Many captains who come into port haven't been here before, and they're unfamiliar with the currents and the hazards. My job is to guide them.
I worked on an Exxon oil tanker for four years after college. I was chief mate at 25, but then I went to law school. My firm gave me an office overlooking Portland harbor, and it was the worst mistake they ever made. On the side, I started doing safety inspections on ships, and I would go out with sea pilots on a regular basis. I soon realized the law wasn't for me.
I began apprenticing with sea pilots (though I also went back to Exxon to pay the bills). There were three in Portland then; they hadn't brought on anyone new in 25 years. As an apprentice, I did 250 trips in two and a half years.
Now I work for 10 days on 24-hour call, then I get 10 days off. On a typical day, I can have up to six different jobs. For a typical job, I climb from a 70-foot-long pilot boat onto the rope ladder of a 1,000-foot ship. It takes some leaps of faith. Sometimes you just jump for the ladder and hope you end up where you should. It can be dangerous, but I try not to think about it.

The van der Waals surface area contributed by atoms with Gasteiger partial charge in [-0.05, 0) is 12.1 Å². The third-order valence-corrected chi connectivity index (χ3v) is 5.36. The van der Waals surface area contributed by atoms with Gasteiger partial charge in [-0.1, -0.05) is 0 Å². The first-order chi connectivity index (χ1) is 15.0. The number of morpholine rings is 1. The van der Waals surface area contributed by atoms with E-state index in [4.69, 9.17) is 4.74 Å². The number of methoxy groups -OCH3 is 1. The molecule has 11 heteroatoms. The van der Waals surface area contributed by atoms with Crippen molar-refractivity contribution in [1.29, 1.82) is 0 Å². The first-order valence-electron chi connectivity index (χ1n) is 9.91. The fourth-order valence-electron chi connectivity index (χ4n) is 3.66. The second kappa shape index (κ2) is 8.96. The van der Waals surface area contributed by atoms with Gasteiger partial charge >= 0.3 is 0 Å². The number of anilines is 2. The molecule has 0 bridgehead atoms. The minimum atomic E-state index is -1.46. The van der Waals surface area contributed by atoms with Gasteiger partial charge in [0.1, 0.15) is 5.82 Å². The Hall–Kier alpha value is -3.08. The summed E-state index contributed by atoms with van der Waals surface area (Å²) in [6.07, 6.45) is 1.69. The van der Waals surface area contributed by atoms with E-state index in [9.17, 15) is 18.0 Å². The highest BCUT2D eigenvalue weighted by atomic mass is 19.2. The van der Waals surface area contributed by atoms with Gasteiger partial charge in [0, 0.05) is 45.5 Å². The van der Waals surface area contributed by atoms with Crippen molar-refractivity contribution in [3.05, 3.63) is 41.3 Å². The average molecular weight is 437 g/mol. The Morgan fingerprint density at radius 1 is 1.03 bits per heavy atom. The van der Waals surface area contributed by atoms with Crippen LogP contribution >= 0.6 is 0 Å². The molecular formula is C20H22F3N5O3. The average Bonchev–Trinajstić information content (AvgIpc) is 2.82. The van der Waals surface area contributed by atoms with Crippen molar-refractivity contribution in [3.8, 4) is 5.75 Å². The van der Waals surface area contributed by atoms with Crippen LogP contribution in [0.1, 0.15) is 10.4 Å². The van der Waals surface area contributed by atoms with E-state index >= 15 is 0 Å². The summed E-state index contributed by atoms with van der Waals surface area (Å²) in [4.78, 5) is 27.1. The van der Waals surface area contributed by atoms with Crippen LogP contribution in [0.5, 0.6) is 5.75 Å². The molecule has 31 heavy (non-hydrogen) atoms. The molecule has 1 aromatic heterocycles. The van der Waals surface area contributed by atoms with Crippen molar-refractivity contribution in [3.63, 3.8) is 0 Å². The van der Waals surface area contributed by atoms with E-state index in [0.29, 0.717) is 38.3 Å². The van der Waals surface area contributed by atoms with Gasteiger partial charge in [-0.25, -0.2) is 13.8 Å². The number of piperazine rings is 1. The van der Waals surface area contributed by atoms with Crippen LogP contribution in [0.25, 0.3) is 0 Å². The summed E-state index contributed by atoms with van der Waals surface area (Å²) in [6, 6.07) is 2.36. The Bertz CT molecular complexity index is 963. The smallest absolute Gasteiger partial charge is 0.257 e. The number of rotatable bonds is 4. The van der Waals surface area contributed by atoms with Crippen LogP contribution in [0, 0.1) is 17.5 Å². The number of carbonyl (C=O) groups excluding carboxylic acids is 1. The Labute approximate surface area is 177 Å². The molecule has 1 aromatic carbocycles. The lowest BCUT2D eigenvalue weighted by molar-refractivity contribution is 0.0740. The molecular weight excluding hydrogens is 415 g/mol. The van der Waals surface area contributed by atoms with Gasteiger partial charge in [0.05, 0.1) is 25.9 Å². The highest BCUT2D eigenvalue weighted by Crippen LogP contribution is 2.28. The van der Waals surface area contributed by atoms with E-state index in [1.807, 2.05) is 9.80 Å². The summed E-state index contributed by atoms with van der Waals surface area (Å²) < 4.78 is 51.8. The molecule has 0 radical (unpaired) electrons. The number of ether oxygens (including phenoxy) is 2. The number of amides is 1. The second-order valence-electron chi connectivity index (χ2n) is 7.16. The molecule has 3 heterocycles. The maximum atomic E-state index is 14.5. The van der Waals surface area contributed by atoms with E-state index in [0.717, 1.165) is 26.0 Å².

Every job is different: The same ship handles differently based on the wind and the currents. My reflexes have to be right on. To be so wrapped up in my work is wonderful. I never experienced such rapture as a lawyer. I love going out at 3 a.m., when the sky is all stars and no one is awake but me. The peace and beauty are incredible.
A version of this article appeared in the Table of Contents - May 2004 issue of Fast Company magazine.